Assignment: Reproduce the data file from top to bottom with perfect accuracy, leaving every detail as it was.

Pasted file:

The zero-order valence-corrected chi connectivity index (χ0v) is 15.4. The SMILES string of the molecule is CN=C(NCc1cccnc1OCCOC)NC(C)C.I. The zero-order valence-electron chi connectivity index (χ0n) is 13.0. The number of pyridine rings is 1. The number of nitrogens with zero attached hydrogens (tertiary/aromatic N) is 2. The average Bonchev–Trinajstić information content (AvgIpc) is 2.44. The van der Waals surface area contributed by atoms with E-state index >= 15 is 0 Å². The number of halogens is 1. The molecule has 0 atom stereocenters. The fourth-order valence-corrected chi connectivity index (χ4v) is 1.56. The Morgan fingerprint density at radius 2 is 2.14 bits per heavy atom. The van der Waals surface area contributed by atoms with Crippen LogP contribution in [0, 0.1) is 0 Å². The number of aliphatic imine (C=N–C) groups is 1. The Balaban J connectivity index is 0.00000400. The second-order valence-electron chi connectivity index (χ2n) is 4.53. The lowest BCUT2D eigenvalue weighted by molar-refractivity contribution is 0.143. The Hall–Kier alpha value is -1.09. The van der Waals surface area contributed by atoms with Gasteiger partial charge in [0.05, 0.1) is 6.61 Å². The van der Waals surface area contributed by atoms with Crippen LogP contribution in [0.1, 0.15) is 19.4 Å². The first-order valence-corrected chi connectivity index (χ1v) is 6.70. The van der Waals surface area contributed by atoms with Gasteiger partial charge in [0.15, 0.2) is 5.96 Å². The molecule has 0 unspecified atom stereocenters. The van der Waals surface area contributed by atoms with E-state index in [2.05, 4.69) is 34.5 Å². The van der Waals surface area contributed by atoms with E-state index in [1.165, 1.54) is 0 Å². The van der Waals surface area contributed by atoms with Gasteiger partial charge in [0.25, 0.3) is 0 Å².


The zero-order valence-corrected chi connectivity index (χ0v) is 15.4. The SMILES string of the molecule is CN=C(NCc1cccnc1OCCOC)NC(C)C.I. The zero-order valence-electron chi connectivity index (χ0n) is 13.0. The number of pyridine rings is 1. The number of nitrogens with zero attached hydrogens (tertiary/aromatic N) is 2. The average Bonchev–Trinajstić information content (AvgIpc) is 2.44. The van der Waals surface area contributed by atoms with E-state index >= 15 is 0 Å². The number of halogens is 1. The molecule has 0 atom stereocenters. The fourth-order valence-corrected chi connectivity index (χ4v) is 1.56. The Morgan fingerprint density at radius 2 is 2.14 bits per heavy atom. The van der Waals surface area contributed by atoms with Crippen LogP contribution in [0, 0.1) is 0 Å². The number of aliphatic imine (C=N–C) groups is 1. The Balaban J connectivity index is 0.00000400. The second-order valence-electron chi connectivity index (χ2n) is 4.53. The lowest BCUT2D eigenvalue weighted by molar-refractivity contribution is 0.143. The Hall–Kier alpha value is -1.09. The van der Waals surface area contributed by atoms with Gasteiger partial charge in [0.05, 0.1) is 6.61 Å². The van der Waals surface area contributed by atoms with Crippen LogP contribution in [0.1, 0.15) is 19.4 Å². The first-order valence-corrected chi connectivity index (χ1v) is 6.70. The van der Waals surface area contributed by atoms with Gasteiger partial charge in [0.15, 0.2) is 5.96 Å². The molecule has 0 unspecified atom stereocenters. The van der Waals surface area contributed by atoms with E-state index in [2.05, 4.69) is 34.5 Å². The van der Waals surface area contributed by atoms with E-state index in [1.165, 1.54) is 0 Å². The van der Waals surface area contributed by atoms with Gasteiger partial charge in [0.25, 0.3) is 0 Å².